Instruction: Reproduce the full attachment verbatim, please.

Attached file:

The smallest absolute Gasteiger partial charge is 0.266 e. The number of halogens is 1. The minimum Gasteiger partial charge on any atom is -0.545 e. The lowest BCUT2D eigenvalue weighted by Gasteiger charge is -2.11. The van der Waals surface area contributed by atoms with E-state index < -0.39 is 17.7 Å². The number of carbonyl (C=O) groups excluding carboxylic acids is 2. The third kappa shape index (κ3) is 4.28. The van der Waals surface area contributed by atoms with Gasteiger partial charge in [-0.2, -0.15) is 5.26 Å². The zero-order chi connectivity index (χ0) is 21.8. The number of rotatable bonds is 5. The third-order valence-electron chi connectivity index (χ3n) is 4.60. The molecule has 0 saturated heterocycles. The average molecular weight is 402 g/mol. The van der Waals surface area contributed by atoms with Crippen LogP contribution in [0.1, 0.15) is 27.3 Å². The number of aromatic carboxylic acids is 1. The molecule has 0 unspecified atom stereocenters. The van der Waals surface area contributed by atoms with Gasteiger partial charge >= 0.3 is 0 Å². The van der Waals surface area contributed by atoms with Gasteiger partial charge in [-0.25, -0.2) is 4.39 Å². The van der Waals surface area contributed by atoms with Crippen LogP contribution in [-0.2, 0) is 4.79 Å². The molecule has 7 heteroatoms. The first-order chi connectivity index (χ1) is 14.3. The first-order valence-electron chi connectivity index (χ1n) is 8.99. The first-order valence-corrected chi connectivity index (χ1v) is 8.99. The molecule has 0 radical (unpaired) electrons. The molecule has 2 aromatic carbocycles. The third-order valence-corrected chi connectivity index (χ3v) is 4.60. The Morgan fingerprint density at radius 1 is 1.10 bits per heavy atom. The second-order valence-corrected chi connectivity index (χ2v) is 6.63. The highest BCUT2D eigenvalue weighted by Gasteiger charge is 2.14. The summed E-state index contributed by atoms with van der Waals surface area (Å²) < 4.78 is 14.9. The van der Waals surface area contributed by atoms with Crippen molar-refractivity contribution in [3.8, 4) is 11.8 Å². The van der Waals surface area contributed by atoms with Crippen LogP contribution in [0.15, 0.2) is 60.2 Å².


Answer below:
The smallest absolute Gasteiger partial charge is 0.266 e. The number of halogens is 1. The minimum Gasteiger partial charge on any atom is -0.545 e. The lowest BCUT2D eigenvalue weighted by Gasteiger charge is -2.11. The van der Waals surface area contributed by atoms with E-state index < -0.39 is 17.7 Å². The number of carbonyl (C=O) groups excluding carboxylic acids is 2. The third kappa shape index (κ3) is 4.28. The van der Waals surface area contributed by atoms with Gasteiger partial charge in [-0.2, -0.15) is 5.26 Å². The zero-order chi connectivity index (χ0) is 21.8. The number of rotatable bonds is 5. The third-order valence-electron chi connectivity index (χ3n) is 4.60. The molecule has 0 saturated heterocycles. The average molecular weight is 402 g/mol. The van der Waals surface area contributed by atoms with Crippen LogP contribution in [0.1, 0.15) is 27.3 Å². The number of aromatic carboxylic acids is 1. The molecule has 0 unspecified atom stereocenters. The van der Waals surface area contributed by atoms with Gasteiger partial charge >= 0.3 is 0 Å². The van der Waals surface area contributed by atoms with Gasteiger partial charge in [-0.25, -0.2) is 4.39 Å². The van der Waals surface area contributed by atoms with Crippen LogP contribution in [-0.2, 0) is 4.79 Å². The molecule has 7 heteroatoms. The first-order chi connectivity index (χ1) is 14.3. The first-order valence-electron chi connectivity index (χ1n) is 8.99. The first-order valence-corrected chi connectivity index (χ1v) is 8.99. The molecule has 0 radical (unpaired) electrons. The molecule has 2 aromatic carbocycles. The third-order valence-corrected chi connectivity index (χ3v) is 4.60. The Morgan fingerprint density at radius 1 is 1.10 bits per heavy atom. The second-order valence-corrected chi connectivity index (χ2v) is 6.63. The highest BCUT2D eigenvalue weighted by Gasteiger charge is 2.14. The summed E-state index contributed by atoms with van der Waals surface area (Å²) < 4.78 is 14.9. The van der Waals surface area contributed by atoms with Crippen molar-refractivity contribution in [3.8, 4) is 11.8 Å². The van der Waals surface area contributed by atoms with Crippen LogP contribution in [0.15, 0.2) is 60.2 Å².